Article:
Illich’s work “Tools for Conviviality” is a good starting point. Illich argues that the scientific revolution has brought in its wake an excessively technocratic society that is marginalizing us from one another. His critique of medicine in Medical Nemesis and education in Deschooling Society articulates how the institutionalization of these bodies has spiralled beyond control and that fundamental re-ordering of society is necessary to redress it.
He argues that the tools necessary for social ordering need to be brought closer to the people, the community, the individual as opposed to ever enlarging, out of control bureaucracies far beyond the reach of local people.
The issue is not technology per se but instead democratizing those technological tools. This requires placing limits on tools. Illich explains: To formulate a theory about a future society both very modern and not dominated by industry, it will be necessary to recognize natural scales and limits. We must come to admit that only within limits can machines take the place of slaves; beyond these limits they lead to a new kind of serfdom. Only within limits can education fit people into a man-made environment: beyond these limits lies the universal schoolhouse, hospital ward, or prison. Only within limits ought politics to be concerned with the distribution of maximum industrial outputs, rather than with equal inputs of either energy or information. Once these limits are recognized, it becomes possible to articulate the triadic relationship between persons, tools, and a new collectivity. Such a society, in which modern technologies serve politically interrelated individuals rather than managers, I will call "convivial."
The kind of society Illich describes requires ongoing analysis and vigilance. Thomas Jefferson said that the price of liberty was eternal vigilance and in this, he was eerily prescient. It is far too easy to squander our freedom on “bread and circus”. This requires of the population a certain asceticism or austerity. Having a Catholic background Illich draws on Thomas Aquinas (echoing Aristotle) to explain the concept of austerity (although I prefer the term asceticism as it carries with it a richer spiritual tradition). Illich writes that Thomas “in his third response defines "austerity" as a virtue that does not exclude all enjoyments, but only those which are distracting from or destructive of personal relatedness. For Thomas "austerity" is a complementary part of a more embracing virtue, which he calls friendship or joyfulness. It is the fruit of an apprehension that things or tools could destroy rather than enhance eutrapelia (or graceful playfulness) in personal relations.”
So, a concentration on the tools that bring us together as a community, and ensuring that each individual can use them for themselves is an essential aspect of where Illich argues we need to return. I will argue that we can no longer live and work effectively without public controls over tools and institutions that curtail or negate any person's right to the creative use of his or her energy. For this purpose, we need procedures to ensure that controls over the tools of society are established and governed by political process rather than by decisions by experts.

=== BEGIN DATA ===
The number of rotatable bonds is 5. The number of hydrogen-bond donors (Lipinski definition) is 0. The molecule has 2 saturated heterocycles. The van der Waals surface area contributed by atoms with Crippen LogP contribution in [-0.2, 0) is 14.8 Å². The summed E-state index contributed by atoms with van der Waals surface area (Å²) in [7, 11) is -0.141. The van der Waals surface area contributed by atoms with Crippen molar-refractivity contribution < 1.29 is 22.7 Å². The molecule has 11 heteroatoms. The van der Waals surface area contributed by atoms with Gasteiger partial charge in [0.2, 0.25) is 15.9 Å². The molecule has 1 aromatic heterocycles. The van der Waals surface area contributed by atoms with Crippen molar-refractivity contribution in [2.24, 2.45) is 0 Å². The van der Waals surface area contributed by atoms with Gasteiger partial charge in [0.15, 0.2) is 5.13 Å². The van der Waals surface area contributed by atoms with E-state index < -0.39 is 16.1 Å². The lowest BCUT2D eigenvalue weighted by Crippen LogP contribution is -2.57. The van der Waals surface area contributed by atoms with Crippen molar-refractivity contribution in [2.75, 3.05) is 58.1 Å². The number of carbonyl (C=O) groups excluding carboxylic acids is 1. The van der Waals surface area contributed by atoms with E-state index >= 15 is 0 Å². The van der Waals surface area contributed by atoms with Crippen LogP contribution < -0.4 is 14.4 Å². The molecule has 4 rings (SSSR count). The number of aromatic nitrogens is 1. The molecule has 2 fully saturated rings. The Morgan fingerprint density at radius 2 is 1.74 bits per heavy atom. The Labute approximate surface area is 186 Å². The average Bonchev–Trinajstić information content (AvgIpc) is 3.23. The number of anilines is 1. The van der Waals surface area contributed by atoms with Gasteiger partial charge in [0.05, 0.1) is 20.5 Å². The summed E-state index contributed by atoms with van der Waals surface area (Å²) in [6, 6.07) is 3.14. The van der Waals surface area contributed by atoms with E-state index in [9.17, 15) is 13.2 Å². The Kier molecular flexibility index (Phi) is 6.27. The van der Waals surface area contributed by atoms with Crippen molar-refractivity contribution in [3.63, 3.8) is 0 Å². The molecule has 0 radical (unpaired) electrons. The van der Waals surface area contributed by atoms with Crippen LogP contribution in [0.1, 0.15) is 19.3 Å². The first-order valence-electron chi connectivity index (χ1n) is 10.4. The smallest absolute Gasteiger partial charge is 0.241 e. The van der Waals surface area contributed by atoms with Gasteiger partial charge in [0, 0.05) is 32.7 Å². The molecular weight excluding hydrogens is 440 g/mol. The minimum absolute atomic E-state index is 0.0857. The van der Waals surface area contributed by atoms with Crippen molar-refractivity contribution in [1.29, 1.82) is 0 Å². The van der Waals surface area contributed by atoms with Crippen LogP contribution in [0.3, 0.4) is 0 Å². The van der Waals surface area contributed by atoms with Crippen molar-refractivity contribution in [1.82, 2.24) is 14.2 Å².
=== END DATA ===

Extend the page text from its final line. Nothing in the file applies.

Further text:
This brings us to the major political question of how we are organized and in this he may sound a bit anarchic - and against the backdrop of over 300 years or more of gradual technocratic dominance and its dramatic acceleration in the last 70 plus years, it does. Anarchy conjures up fearful images of riots in streets, burning buildings, and lawlessness. But this is not the kind of anarchy that is intended. The issue is not whether we as people will be governed but HOW we wish to be governed. And this is an important question. But through a deadening of political discourse, through an acceleration of distractions on mass media (latter-day bread and circus), we have not had the space to critically analyze the question of how our tools (and by tools he means not only actual implements but knowledge such as medicine, schools, the press, housing, etc.) need to be used. Illich writes: If tools are not controlled politically, they will be managed in a belated technocratic response to disaster. Freedom and dignity will continue to dissolve into an unprecedented enslavement of man to his tools.
This is precisely what has occurred and people, like those in Plato’s cave, are beginning to see the darkness of our current cave. In response, inchoate political responses are emerging and in this, there are striking similarities between the anti-establishment of Trump and Sanders and the vox populi of their respective movements. Still, there is a need for a coherent political philosophy to explain this phenomenon and guide us in a methodological, programmatic manner. Elizabeth Warren is a good leader in this regard. She has a sharp mind and a clear vision of how to ensure this can happen politically. Her campaign slogan “She has a plan for that” is on point and could be prophetic.
I do my part in the wilderness but we do live in interesting times!